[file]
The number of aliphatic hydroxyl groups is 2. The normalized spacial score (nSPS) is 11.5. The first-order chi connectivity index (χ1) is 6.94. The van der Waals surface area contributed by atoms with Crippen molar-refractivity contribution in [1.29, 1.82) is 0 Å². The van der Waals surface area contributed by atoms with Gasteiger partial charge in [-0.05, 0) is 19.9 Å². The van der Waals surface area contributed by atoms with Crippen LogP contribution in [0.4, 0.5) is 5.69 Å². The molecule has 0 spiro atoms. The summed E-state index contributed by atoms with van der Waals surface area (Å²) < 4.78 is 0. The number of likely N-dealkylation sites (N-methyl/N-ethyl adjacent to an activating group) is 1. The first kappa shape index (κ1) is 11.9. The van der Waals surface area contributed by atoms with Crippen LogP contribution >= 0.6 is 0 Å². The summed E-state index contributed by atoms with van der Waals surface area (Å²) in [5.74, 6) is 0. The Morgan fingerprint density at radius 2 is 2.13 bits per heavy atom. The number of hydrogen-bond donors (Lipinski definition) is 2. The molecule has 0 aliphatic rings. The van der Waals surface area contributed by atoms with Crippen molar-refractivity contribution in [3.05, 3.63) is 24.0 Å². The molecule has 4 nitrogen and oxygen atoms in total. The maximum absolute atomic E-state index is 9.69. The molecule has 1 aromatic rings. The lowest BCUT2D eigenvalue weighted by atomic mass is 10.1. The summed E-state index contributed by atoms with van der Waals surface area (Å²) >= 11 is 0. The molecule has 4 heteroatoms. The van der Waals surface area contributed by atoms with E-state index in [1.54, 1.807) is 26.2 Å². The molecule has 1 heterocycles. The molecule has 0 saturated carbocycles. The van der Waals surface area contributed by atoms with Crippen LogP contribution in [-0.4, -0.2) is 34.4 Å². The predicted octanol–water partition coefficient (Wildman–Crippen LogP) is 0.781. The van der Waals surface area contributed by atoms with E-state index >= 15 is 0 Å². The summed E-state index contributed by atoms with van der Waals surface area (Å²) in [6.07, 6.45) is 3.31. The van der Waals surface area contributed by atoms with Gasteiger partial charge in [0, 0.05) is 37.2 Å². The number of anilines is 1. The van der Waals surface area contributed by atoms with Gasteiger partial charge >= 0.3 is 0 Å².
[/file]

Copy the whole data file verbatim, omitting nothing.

The number of aliphatic hydroxyl groups is 2. The normalized spacial score (nSPS) is 11.5. The first-order chi connectivity index (χ1) is 6.94. The van der Waals surface area contributed by atoms with Crippen molar-refractivity contribution in [1.29, 1.82) is 0 Å². The van der Waals surface area contributed by atoms with Gasteiger partial charge in [-0.05, 0) is 19.9 Å². The van der Waals surface area contributed by atoms with Crippen LogP contribution in [0.4, 0.5) is 5.69 Å². The molecule has 0 spiro atoms. The summed E-state index contributed by atoms with van der Waals surface area (Å²) < 4.78 is 0. The number of likely N-dealkylation sites (N-methyl/N-ethyl adjacent to an activating group) is 1. The first kappa shape index (κ1) is 11.9. The van der Waals surface area contributed by atoms with Crippen LogP contribution >= 0.6 is 0 Å². The summed E-state index contributed by atoms with van der Waals surface area (Å²) in [5.74, 6) is 0. The Morgan fingerprint density at radius 2 is 2.13 bits per heavy atom. The number of hydrogen-bond donors (Lipinski definition) is 2. The molecule has 0 aliphatic rings. The van der Waals surface area contributed by atoms with Crippen molar-refractivity contribution in [3.05, 3.63) is 24.0 Å². The molecule has 4 nitrogen and oxygen atoms in total. The maximum absolute atomic E-state index is 9.69. The molecule has 1 aromatic rings. The lowest BCUT2D eigenvalue weighted by atomic mass is 10.1. The summed E-state index contributed by atoms with van der Waals surface area (Å²) >= 11 is 0. The molecule has 4 heteroatoms. The van der Waals surface area contributed by atoms with E-state index in [1.54, 1.807) is 26.2 Å². The molecule has 1 heterocycles. The molecule has 0 saturated carbocycles. The van der Waals surface area contributed by atoms with Crippen LogP contribution in [-0.4, -0.2) is 34.4 Å². The predicted octanol–water partition coefficient (Wildman–Crippen LogP) is 0.781. The van der Waals surface area contributed by atoms with E-state index >= 15 is 0 Å². The summed E-state index contributed by atoms with van der Waals surface area (Å²) in [6.07, 6.45) is 3.31. The van der Waals surface area contributed by atoms with Gasteiger partial charge in [0, 0.05) is 37.2 Å². The number of anilines is 1. The van der Waals surface area contributed by atoms with Gasteiger partial charge >= 0.3 is 0 Å².